Call for Papers
|Acceptance notification||December 11, 2023|
|Early registration||December 20, 2023|
|Workshop||February 26, 2024|
Workshop Theme and Goals
Representation learning has become a key research area in artificial intelligence, with the goal of automatically learning meaningful representations of data for a wide range of tasks. However, existing approaches often fail to consider the human perspective, leading to representations that may not be interpretable or relevant to both models and humans. Indicatively, in self-supervised learning, existing models operate on the sample level and do not account for multiple views/modalities belonging to the same person. We invite researchers, practitioners, and industry experts to submit original research papers on all aspects of representation learning, with a focus on human-centric data beyond commonly used ML benchmarks.
- Effectiveness of self-supervised, semi-supervised, or supervised representation learning approaches in a human-centric context, such as through user studies or benchmarking experiments.
- Learning and fine-tuning with human feedback and interaction (e.g., human-in-the-loop systems such as RLHF).
- Efficacy of multimodal data in learning approaches, including the integration of visual, audio, time-series, and text data sources.
- Representation learning for novel and underrepresented data sources.
- Explainable and interpretable aspects of the learned representations.
- Novel ways of encoding non-language data into pre-trained models and LLMs.
- Human-centric applications: Speech and audio processing, pose estimation, affective computing, activity recognition, egocentric perception, biosignal analysis (ECG, EEG, EMG, PPG, EDA, and others), electronic health records, imaging, and wearable data.
We encourage submissions from a wide range of disciplines, including machine learning, human-computer interaction, health data science, and related fields.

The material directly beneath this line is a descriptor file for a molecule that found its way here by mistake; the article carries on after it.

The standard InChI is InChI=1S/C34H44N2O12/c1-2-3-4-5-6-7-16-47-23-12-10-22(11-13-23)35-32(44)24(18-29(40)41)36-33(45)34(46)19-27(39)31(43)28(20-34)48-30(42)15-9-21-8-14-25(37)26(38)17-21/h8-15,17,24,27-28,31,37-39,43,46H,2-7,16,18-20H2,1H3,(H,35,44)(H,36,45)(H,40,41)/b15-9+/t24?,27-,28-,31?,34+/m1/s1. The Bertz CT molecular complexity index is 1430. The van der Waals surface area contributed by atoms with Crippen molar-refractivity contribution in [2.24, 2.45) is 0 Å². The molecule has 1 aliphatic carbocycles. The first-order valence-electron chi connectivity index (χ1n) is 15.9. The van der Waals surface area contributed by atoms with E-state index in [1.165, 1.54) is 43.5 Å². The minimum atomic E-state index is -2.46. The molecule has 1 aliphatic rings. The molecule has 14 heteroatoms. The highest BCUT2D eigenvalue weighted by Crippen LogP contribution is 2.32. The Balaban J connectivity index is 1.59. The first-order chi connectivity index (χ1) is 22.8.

All papers should be a maximum of 4 pages in length, plus additional pages for references and supplementary materials, using the AAAI'24 Author Kit. Publication in the workshop is considered non-archival but all accepted papers will be hosted on our website (with permission). We welcome submissions currently under consideration in other venues. Submissions will go through a double-blind review process.
All papers need to be anonymized. Any questions should be mailed to email@example.com.
We will host a full-day workshop with multiple invited keynotes from academic and industry experts, oral presentations, and poster sessions to give researchers a chance to engage in discussion with the workshop attendees. Remote participation options will be available to registered attendees. The last session of the day will be an interactive panel on ”training representation learning models in the real world” with all invited speakers engaging with the audience through an open Q&A session.
Dimitris Spathis (Nokia Bell Labs / University of Cambridge)
Aaqib Saeed (Eindhoven University of Technology)
Ali Etemad (Queen’s University)
Sana Tonekaboni (University of Toronto)
Stefanos Laskaridis (Brave)
Shohreh Deldari (University of New South Wales)
Ian Tang (University of Cambridge)
Patrick Schwab (GSK)
Shyam Tailor (Google)